I started Robert Grant’s 1952 book, Miracle and Natural Law in Graeco-Roman and Early Christian Thought. In this post, I’ll talk about John 21:11, which states (in the KJV): “Simon Peter went up, and drew the net to land full of great fishes, an hundred and fifty and three: and for all there were so many, yet was not the net broken.”
Why does John 21:11 mention 153 fish? Grant proposes that we compare this story with a story in Porphyry’s Life of Pythagoras. (Porphyry lived in the third century C.E., and Pythagoras lived in the sixth century B.C.E.) In Life of Pythagoras 25, we read:
“Meeting with some fishermen who were drawing in their nets heavily laden with fishes from the deep, he predicted the exact number of fish they had caught. The fishermen said that if his estimate was accurate they would do whatever he commanded. They counted them accurately, and found the number correct. He then bade them return the fish alive into the sea; and, what is more wonderful, not one of them died, although they had been out of the water a considerable time. He paid them and left.”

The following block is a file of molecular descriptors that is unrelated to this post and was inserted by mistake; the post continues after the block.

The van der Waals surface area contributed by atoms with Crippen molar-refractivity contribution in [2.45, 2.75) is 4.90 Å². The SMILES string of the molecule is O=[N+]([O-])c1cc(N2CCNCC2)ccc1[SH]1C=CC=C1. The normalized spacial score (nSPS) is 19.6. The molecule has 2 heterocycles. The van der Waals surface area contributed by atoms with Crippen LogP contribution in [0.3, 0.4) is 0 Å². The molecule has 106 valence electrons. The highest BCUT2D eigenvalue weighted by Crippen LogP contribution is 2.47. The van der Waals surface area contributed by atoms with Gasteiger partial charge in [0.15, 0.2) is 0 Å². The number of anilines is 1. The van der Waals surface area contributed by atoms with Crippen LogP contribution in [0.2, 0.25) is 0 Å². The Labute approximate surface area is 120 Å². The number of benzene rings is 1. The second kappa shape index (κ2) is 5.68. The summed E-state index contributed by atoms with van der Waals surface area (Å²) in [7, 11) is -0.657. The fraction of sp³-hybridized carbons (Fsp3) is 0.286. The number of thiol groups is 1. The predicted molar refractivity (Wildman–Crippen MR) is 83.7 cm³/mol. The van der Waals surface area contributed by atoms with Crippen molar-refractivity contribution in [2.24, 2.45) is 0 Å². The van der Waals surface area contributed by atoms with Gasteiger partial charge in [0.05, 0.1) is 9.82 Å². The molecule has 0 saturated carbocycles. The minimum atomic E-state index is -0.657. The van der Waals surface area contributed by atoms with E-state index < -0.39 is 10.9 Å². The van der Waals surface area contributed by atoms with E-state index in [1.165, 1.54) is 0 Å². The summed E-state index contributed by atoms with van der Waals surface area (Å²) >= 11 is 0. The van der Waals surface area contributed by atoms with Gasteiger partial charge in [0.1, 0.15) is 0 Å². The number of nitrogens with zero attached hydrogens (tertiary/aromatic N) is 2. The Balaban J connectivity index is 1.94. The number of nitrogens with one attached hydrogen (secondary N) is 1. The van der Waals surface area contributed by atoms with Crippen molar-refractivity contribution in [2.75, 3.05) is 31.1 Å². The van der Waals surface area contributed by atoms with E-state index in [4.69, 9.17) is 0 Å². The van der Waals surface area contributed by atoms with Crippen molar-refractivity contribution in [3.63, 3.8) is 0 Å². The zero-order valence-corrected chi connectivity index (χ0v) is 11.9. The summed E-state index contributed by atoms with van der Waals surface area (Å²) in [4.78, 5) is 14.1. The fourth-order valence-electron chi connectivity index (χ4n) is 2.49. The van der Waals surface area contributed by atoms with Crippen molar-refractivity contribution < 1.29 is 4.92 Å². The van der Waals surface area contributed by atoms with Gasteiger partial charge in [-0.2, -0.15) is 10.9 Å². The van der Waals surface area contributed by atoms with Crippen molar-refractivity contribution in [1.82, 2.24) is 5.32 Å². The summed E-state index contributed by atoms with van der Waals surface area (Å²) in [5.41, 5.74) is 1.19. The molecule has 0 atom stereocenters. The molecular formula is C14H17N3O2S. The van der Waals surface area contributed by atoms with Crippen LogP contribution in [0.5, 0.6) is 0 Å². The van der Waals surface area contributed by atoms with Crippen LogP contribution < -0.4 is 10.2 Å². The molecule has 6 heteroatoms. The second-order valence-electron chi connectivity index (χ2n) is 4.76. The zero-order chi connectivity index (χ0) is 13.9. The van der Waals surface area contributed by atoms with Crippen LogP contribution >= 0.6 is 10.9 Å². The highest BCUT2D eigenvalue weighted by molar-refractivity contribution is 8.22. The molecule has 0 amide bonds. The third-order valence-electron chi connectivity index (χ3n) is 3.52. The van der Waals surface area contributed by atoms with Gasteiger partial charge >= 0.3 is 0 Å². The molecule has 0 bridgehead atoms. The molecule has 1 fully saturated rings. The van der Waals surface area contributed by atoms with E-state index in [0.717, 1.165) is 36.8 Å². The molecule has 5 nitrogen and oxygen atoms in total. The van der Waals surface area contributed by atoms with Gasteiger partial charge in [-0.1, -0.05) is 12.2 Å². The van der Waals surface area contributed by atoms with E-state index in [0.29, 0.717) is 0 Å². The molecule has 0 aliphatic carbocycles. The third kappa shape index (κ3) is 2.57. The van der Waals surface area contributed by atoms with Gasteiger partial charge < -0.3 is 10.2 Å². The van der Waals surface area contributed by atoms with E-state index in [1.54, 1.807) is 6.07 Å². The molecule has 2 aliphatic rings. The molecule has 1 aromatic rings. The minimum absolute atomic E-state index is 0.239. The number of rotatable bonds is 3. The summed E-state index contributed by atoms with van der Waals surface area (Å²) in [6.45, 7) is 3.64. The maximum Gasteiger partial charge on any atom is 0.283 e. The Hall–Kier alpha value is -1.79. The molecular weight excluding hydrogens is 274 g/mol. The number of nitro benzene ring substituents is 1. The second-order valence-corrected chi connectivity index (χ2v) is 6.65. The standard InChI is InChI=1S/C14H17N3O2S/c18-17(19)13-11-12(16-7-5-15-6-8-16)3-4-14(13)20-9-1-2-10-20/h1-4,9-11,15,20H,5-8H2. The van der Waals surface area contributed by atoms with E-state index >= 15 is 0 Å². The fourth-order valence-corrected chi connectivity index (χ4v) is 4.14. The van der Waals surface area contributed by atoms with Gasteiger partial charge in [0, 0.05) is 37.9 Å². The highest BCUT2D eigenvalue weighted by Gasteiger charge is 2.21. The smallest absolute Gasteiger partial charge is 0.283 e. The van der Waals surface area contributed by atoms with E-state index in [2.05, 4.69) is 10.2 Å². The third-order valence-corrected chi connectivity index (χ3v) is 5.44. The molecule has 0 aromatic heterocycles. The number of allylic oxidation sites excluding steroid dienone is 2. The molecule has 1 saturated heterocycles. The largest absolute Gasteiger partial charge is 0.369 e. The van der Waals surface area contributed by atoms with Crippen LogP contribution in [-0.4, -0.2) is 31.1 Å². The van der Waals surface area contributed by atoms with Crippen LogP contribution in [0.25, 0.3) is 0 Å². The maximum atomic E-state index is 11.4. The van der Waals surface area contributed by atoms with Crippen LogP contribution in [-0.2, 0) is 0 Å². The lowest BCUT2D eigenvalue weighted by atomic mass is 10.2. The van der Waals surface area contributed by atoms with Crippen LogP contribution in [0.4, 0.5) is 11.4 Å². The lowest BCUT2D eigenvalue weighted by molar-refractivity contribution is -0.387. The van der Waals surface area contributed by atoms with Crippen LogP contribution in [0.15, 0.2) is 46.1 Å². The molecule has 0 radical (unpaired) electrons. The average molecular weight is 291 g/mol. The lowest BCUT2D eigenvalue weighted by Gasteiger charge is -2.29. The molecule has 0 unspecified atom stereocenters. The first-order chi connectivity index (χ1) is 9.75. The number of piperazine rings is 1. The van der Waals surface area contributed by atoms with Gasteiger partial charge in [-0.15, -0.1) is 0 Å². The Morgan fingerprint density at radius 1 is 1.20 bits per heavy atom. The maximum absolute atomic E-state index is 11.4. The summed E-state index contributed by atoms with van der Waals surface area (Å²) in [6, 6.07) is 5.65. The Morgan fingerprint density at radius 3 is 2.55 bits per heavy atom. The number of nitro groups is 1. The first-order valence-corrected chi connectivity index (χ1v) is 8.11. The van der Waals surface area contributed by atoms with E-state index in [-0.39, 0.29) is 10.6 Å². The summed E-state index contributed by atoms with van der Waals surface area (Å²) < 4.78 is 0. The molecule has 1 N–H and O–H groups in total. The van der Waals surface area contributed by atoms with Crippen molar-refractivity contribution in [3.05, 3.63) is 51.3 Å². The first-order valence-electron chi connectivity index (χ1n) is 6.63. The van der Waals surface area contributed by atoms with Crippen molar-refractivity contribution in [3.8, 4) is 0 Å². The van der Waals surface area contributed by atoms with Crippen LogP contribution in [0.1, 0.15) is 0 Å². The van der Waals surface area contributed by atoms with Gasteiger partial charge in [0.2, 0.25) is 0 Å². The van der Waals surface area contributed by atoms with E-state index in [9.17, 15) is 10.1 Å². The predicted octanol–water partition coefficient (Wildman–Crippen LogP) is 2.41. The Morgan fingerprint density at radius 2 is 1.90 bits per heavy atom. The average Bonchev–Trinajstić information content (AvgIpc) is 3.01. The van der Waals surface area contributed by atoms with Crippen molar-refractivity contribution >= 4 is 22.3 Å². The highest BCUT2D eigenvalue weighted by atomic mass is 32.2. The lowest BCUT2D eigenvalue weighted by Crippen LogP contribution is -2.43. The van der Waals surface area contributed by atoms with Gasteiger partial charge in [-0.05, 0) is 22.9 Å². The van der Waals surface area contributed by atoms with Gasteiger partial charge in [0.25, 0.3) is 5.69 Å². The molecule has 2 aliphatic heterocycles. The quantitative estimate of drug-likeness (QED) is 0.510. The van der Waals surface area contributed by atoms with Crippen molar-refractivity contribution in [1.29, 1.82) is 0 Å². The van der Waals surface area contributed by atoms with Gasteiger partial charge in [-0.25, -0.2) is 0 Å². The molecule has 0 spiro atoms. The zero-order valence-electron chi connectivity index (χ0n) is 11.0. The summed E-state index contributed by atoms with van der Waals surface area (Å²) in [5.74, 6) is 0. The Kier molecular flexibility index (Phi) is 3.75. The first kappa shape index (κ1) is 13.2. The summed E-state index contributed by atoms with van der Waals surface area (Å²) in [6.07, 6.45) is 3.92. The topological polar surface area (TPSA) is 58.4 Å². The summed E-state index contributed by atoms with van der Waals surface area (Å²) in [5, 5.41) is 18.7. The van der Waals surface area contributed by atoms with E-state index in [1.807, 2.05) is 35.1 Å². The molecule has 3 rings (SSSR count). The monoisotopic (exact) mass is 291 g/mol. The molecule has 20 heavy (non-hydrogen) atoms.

According to this story, Pythagoras knew how many fish the fishermen had caught, before they even counted them. Is that what we see in John 21? There are some parallels, such as the statement that the nets are full of fish, and something about the number of fish that were caught. But there is no statement in John 21 that Jesus predicted the number of fish that were caught, and that he turned out to be right.
So why does John 21:11 mention 153 fish? My guess is that it mentions the number to highlight that a lot of fish were caught, and yet the net was not broken. What better way was there to show that there were a lot of fish in the net, than to mention a specific large number?